SzélsőFa said...

Another thoughtful post Bernita!
I've checked my WIP.
although it is a bit different, b/c it will be about 7-8 pages only.
It starts off with the very name of my MC :))))
Actually, it goes like this:
Hail opened his eyes.

SzélsőFa said...

And when I'm reading a first person VIP, I don't really care about the name of the character, either. If the thing is written well, I might even feel the written I is the same as I, the me, the reader.

*looks confused*

Bernita said...

Thank you, Szelsofa.
That is a direct, efficient opening. Perfect application of the identity rule for third person.
No one could possibly complain.
Seems the rule is not strict and necessary in first from people's comments.
Mine opens with I was standing there naked...

ChristineEldin said...

A talking parrot? or is that too obvious a trope?

Dean Koontz's "Odd" series is told in the first person. I wonder how he did it? I don't have those books with me at the moment, but they were smoothly told from the first person, and we knew his name.

I like the telephone idea. I just love dialogue in general.

Bernita said...

"A talking parrot?"
Chrsi, would work, especially if the narrator's name was "Polly."

kmfrontain said...

If the story flows well without the name until page seven, if it's logical that the name wouldn't have been given, take the risk, break the so-called rule and leave the name out.

Also, first person, by it's very nature, breaks the fourth wall to some degree. It is "I" talking to "you". It is written more like a journal with a definite intended or implied audience. This is no doubt the reason some people don't like the style. They are more aware of being addressed personally. Involvement on the party of the reader is almost demanded because the reader is the "you" that accompanies the "I". Some readers would rather relax and be more distant, a nebulous "they". (Runs screaming from all this philosophical sounding discussion. Too early on a Saturday for it.)

Anyhow, I still think if your "I" didn't get around to mentioning her name until page seven, it's no biggie. You're less demanding on the "you" reader that way. ;-)

Bernita said...

Karen, thank you!
Have been wondering myself if that intimacy was one of the reasons some readers are uneasy with first.

Charles Gramlich said...

I think the best way is just to state it and get it done.

"Ruenn Maclang stood at the window, looking down at the city below."

Most of the other ways can work but they seem a bit contrived.

Charles Gramlich said...

Uhm, somehow I posted before I'd finished the comment. That first part was about 3rd person. For first person, it almost has to come from a direct address from someone else, but I personally don't see much harm in going a few pages before introducing the name. I'm not focused on the character name at first when I'm reading a book, more on the characteristics of that character.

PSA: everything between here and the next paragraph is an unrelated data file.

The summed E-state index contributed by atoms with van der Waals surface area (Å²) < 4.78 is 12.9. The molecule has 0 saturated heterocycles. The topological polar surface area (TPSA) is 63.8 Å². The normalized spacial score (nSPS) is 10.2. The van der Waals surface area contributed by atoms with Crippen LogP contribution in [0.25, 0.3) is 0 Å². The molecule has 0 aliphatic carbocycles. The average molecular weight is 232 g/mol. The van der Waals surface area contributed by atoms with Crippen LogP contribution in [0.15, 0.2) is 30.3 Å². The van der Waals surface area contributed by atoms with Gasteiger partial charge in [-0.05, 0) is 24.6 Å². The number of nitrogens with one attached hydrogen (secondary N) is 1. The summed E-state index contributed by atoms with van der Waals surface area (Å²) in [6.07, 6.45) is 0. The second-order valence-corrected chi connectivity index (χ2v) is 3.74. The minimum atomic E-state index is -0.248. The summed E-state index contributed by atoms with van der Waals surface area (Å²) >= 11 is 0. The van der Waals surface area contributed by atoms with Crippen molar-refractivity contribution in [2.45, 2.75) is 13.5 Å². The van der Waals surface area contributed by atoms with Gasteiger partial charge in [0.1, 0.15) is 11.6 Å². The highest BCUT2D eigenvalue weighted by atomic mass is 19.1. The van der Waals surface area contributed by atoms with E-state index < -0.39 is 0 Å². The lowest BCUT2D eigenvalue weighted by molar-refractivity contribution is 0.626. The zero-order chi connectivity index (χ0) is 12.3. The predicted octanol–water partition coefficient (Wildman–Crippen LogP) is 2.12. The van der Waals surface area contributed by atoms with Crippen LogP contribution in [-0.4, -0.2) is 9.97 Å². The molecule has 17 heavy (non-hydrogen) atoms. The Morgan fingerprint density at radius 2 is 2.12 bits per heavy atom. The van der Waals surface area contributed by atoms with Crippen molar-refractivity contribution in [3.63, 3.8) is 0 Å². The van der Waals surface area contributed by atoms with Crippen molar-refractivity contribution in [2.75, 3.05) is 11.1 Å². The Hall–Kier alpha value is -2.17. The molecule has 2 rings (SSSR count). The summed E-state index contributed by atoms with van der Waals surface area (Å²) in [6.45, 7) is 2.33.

Bernita said...

I agree, Charles, thank you.
Think I'm more focused on gender, apporximate age, and their character at first too.

writtenwyrdd said...

This appears to have the same considerations as a character's appearance: Finding the right means in the given situation that doesn't appear contrived, trite or stupid.

In first person, I don't have a problem with the pov character talking to the reader a bit. It's not like an aside to the audience, it's like the main character is telling the story for someone else to read, knows it, and thus the trick doesn't break the fourth wall because the reader is being told the story by the character.

You could thus even start the story, "My name's Joe, Joe Jurassic, and if you even think about cracking a smile I'll remove it for you, with prejudice."

Scott from Oregon said...

You could title your chapter one "Where Lillie meets her zombie uncle"...

or something like that...

Bernita said...

Written, imo,that does break the fourth wall, deliberately.
Not a problem for the hard-boiled type of narrative.

Scott, that goes along w/WriteNow's solution. The reader is informed, though not within the narrative.
Have seen those chapter headings in older books.

Travis Erwin said...

My current WIP is first person and some what loosy goosy on the so-called rules of writing. I want it to feel as if the narrator is telling the reader a story and thus he basicaly gives a lsit of things he cannot say for sure and then follows it up by saying. But I can tell you my name is Hank Petty Zybeck. Hank, for the greatest country singer of all time. My daddy's description, Not mine. Petty, for ...

This happens on page three and even though it could be considered author intrusive I think it works for the tone of the story.

writtenwyrdd said...

Hmmm...I guess it does break the 4th wall, at that, bernita. Maybe it works because the device is a trope in and of itself? In any case, I am sure you will handle the issue with no problem. I'd angst over what to wear over your award ceremony clothes a bit more, lol.

By the way, do you need beta readers?

Bernita said...

Travis, it probably works fine with your style and character, especially if your consistent with it and the reader comes to expect it.
It's a perfectly acceptable technique, just not one I can handle.

"I'd angst over what to wear over your award ceremony clothes."

Be nice, Written.

Beta reader? Been considering it.You've got a good eye. E-mail me. Perhaps we can work something out.

writtenwyrdd said...

I meant that you'd be likely to have to find award clothes, Bernita. Hope I didn't offend!

Bernita said...

No offense, Written!
I just think that awards are wa-ay beyond the realm of possibility!

Vesper said...

Very interesting points, Bernita.
But how about a nameless main character/narrator throughout the novel?

Bernita said...

"Rebecca" managed it, Vesper.
Short fiction is more compatible with that approach, I believe.